12 Reviews

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Date of travel

April, 2016

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Travelled with

Adult family

Reasons for trip

Belem is a very pretty town about 6km west of Lisbon.

We only had half a day available for our visit so we went to three attractions: the Tower of Belem, the Monument to the Discoveries and the Tropical Garden. If we’d had longer I’d have loved to visit the Jeronimos Monastery and Berardo Museum.

Monument to the Discoveries: I was particularly looking forward to this visit because even though it was only erected in 1960 this landmark is for me iconic of Lisbon’s past. The outside (clearly visible without paying for admission) is decorated with sculptures of important Portuguese figures including explorers, crusaders, scientists and writers. We paid to ascend to the top to look at the view, which we enjoyed but be warned that the lift only takes you part of the way and you’ll have to walk up a couple of flights of steps to reach the viewing platform. The platform itself is also very narrow and if there’s a group up there it becomes crowded and you’ll have to wait your turn to look at the views. There’s a particularly good view of the Monastery, however, see photo attached.

Tower of Belem: an attractive fortress built in the early 16th century in the Portuguese “Manueline style” with attractive, decorated stone work. This tower is definitely NOT suitable for those with access issues, you need to be able to walk up or down steps to access all of it. I made it up to the main level, which was pretty and with some decent views, but decided my knees weren’t up to the steep spiral staircase which takes you to the top of the tower. I really liked the decorated stonework but there was little information about the tower’s history inside the building.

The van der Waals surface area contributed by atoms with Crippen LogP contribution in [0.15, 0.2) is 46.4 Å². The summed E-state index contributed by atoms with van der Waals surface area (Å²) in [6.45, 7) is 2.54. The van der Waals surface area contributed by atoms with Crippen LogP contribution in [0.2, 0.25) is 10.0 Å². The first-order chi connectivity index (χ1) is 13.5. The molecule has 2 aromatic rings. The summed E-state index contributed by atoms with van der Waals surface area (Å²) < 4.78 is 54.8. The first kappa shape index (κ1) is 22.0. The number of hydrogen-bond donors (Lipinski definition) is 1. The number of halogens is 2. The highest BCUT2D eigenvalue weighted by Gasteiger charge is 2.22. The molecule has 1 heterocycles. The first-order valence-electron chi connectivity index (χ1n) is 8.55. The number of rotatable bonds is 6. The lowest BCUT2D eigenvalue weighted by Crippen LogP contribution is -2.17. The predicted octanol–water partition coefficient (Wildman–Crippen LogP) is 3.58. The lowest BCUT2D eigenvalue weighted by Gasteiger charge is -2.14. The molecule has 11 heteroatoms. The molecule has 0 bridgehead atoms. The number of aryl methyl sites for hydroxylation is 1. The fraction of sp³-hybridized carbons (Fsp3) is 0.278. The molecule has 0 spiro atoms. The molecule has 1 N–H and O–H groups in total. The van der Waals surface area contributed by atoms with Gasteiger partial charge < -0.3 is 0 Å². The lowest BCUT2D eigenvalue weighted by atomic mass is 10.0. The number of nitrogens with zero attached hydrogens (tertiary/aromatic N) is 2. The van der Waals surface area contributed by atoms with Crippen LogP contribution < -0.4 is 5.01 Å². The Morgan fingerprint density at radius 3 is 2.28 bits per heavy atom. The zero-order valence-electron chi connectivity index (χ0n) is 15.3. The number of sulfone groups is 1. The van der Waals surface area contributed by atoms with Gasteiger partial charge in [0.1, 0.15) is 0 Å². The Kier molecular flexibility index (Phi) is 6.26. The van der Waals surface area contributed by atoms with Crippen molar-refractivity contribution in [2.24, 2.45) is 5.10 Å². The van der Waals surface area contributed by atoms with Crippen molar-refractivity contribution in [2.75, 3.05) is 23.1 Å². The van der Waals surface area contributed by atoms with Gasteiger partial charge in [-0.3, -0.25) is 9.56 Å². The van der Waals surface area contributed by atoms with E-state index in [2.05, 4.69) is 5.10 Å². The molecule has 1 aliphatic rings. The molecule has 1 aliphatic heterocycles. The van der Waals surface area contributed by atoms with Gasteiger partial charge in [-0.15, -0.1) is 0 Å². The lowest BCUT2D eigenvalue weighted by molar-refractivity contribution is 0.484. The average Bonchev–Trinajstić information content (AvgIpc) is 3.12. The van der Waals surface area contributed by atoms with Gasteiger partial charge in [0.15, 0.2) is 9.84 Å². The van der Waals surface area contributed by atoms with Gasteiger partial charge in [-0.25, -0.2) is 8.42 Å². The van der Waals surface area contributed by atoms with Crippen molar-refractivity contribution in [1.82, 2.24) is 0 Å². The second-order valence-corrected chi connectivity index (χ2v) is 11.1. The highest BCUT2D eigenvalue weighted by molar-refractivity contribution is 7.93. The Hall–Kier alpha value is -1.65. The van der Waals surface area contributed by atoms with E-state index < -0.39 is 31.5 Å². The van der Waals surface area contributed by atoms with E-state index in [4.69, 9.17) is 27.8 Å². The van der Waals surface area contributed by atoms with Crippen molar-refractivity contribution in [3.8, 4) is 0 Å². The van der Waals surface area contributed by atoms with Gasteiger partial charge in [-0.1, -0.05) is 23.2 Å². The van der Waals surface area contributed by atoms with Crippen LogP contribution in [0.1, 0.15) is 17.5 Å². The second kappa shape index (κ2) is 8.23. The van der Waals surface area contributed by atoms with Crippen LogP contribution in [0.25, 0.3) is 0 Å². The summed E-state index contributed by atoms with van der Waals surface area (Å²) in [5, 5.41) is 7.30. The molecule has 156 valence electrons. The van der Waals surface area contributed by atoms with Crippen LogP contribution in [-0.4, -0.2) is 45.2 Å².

On balance I’d say unless you’re very keen it’s worth paying for entry to EITHER the Tower of Belem or the Monument of the Discoveries to get your fix of good views but not both (unless you get a Lisbon card which I think includes admission to both anyway).

Tropical garden (“Jardim do Ultramar”): on balance I liked this garden better than the Botanical Gardens in Lisbon, which I also visited. Lots of bamboo, tropical trees and wildfowl. I particularly liked the rather neglected but still picturesque Japanese garden with its pavillion, bridges and winding paths. Most of the garden could probably be visited by wheelchair users although there are a few steep paths and the Japanese garden has steps so most of it wouldn’t be suitable.

Belem can be reached by bus, train or tram from Lisbon. We took a tram on our way out and a bus on our way back, both were very crowded with standing room only and we were uncomfortably crushed (beware pickpockets!). If I went again I’d try to set out early before the rush started, or take a taxi which seem to be very reasonably priced around Lisbon.


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